Mozárabes: Resistance and Accommodation.
“Mozárabes” or “Mozarabs” is the term generally used to identify Christians living under Muslim or Moorish rule in al-Andalus. “Andalusi Christians” or simply “Christians” are frequent alternatives.
accepted since no document records its use
either by Andalusi Christians or by Muslims in
al-Andalus. Its first recorded use is in a document
in the Christian kingdom of León, in 1024.
Together with the Jewish communities of al-Andalus, the Mozarabs enjoyed the status of dhimmis, which offered them freedom to follow their faith and traditions, subject to certain restrictions and the payment of land and poll taxes.
Since Mozarabs followed a different faith from their Islamic neighbours, we might assume that they constituted a homogenous group, speaking with one mind. Such was not the case. Broadly speaking two strands developed in the Mozarabic community over time: one conservative, determined to keep its Hispano-Visigothic religion and traditions alive, and the other more receptive to accommodation with the lifestyle of its Muslim neighbours. The former were made up primarily of priests, monks and devout lay people, the latter mainly of ordinary individuals probably less religiously inclined and in close daily contact with their Muslim neighbours.
Alvarus’s fears that continued exposure to the seductive culture of their Muslim overlords was undermining Christian identity were not without justification. Hundreds of Mozarabic families converted to Islam in the first half of the 8th century, although in fact many may have converted because of increased tax burdens or a desire to better career prospects rather than out of religious conviction. With mosques now outnumbering churches, some radical Mozarabs took the step of aggressively challenging Muslim tolerance in the 850s by publicly denigrating Islam, insulting Muhammad and encouraging Muwallads (Christian converts to Islam) to apostatise. All these actions were punishable by death.
This widespread act of civil disobedience was initiated by one Isaac, a wealthy, educated Christian noble. Fluent in Arabic, he became a prominent figure in Cordoban society, rising to the rank of katib adhimma, a kind of mediator between Christians and Muslims. For reasons unknown, he underwent a religious conversion, resigned his post and in 848 entered the monastery of Tabanos in the hills just north of Córdoba. About 3 years later, he returned to Córdoba, and immediately sought out a qadi (Muslim judge), ostensibly with the wish to be instructed in the Muslim faith. Isaac’s intention, however, infuriated the qadi and the Muslim public by openly vilifying Islam and Muhammad. Despite the insults, the qadi and his advisors tried to defuse the situation, suggesting to Isaac that perhaps he was drunk or momentarily insane, an excuse that Isaac rejected outright. The qadi had little choice. After a brief period of imprisonment, Isaac was beheaded and his corpse hung upside down outside the city walls, a visible deterrent to other blasphemers. It didn’t turn out like that, however. On the contrary, Isaac’s death seemed to have spurred others to a similar search for martyrdom, despite attempts at reasoning by both Muslim and Christian authorities. Both Muslim and Christian leaders had their reasons: the Muslims wanted to reduce tensions, the Christians feared that further antagonism would only force the Muslims to extreme measures. About 50 martyrs were strung up upside down between 851 and 859 in this macabre form of suicide. In 882, the bodies of some were transported to León, where they were instantly proclaimed as saints, and later provided much fodder for Christian historiographers wishing to paint a gory picture of the intolerant infidel.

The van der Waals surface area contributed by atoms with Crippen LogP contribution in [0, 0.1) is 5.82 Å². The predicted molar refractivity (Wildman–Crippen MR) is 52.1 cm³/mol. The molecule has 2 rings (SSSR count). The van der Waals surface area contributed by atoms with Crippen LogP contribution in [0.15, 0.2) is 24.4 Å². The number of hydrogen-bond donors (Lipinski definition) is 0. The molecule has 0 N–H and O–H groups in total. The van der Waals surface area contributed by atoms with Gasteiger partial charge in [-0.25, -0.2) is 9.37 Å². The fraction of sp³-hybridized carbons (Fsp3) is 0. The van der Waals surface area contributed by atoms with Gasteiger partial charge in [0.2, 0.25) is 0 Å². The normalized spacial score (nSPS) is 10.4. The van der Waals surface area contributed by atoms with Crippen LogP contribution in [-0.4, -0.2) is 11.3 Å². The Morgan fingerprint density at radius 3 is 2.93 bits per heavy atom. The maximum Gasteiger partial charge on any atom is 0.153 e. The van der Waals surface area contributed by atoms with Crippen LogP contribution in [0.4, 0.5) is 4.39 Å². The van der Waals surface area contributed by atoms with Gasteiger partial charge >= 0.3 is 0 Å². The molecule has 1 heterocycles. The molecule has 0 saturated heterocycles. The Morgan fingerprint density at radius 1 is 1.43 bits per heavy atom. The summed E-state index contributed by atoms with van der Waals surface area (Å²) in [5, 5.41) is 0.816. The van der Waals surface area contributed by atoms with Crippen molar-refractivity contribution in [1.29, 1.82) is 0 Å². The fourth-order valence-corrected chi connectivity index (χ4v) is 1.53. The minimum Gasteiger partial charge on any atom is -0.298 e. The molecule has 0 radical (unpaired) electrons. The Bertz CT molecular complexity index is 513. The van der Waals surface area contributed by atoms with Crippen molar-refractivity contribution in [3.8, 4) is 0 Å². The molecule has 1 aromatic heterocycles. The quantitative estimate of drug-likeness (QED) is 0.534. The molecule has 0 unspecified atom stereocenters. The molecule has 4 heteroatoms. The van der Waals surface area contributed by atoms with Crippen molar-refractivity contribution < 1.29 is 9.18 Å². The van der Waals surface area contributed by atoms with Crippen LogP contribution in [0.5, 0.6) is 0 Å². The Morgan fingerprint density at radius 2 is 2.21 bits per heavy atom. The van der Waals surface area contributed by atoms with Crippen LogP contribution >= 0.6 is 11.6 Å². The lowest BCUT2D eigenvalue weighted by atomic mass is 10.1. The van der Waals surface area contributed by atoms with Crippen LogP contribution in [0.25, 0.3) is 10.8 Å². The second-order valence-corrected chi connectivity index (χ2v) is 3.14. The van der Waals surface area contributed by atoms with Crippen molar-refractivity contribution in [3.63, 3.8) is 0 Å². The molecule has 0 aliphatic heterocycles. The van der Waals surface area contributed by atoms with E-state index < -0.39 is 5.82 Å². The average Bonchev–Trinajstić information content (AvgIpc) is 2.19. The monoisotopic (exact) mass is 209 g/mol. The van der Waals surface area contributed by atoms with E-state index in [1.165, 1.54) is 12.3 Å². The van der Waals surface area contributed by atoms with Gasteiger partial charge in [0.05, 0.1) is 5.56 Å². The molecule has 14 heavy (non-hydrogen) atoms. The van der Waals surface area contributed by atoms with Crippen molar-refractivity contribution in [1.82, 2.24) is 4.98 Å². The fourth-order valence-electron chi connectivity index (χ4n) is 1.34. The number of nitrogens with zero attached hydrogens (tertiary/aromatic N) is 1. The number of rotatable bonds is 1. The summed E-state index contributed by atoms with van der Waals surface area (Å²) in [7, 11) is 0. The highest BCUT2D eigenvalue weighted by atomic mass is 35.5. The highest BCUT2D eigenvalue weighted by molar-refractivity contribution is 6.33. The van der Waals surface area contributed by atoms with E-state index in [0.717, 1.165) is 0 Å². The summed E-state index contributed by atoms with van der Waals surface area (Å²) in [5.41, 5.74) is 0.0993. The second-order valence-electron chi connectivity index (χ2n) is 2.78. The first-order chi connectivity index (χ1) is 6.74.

However, from the second half of the 9th century onwards, many more Mozarabs chose a less dramatic means of protecting their Hispano-Visigothic heritage: emigrating to the Christian kingdoms of Asturias and León (and later Castile) in the north. This northbound wave of refugees was also encouraged by the kings of Asturias and León as part of their expansion plan to repopulate unoccupied territories bordering the frontier with al-Andalus.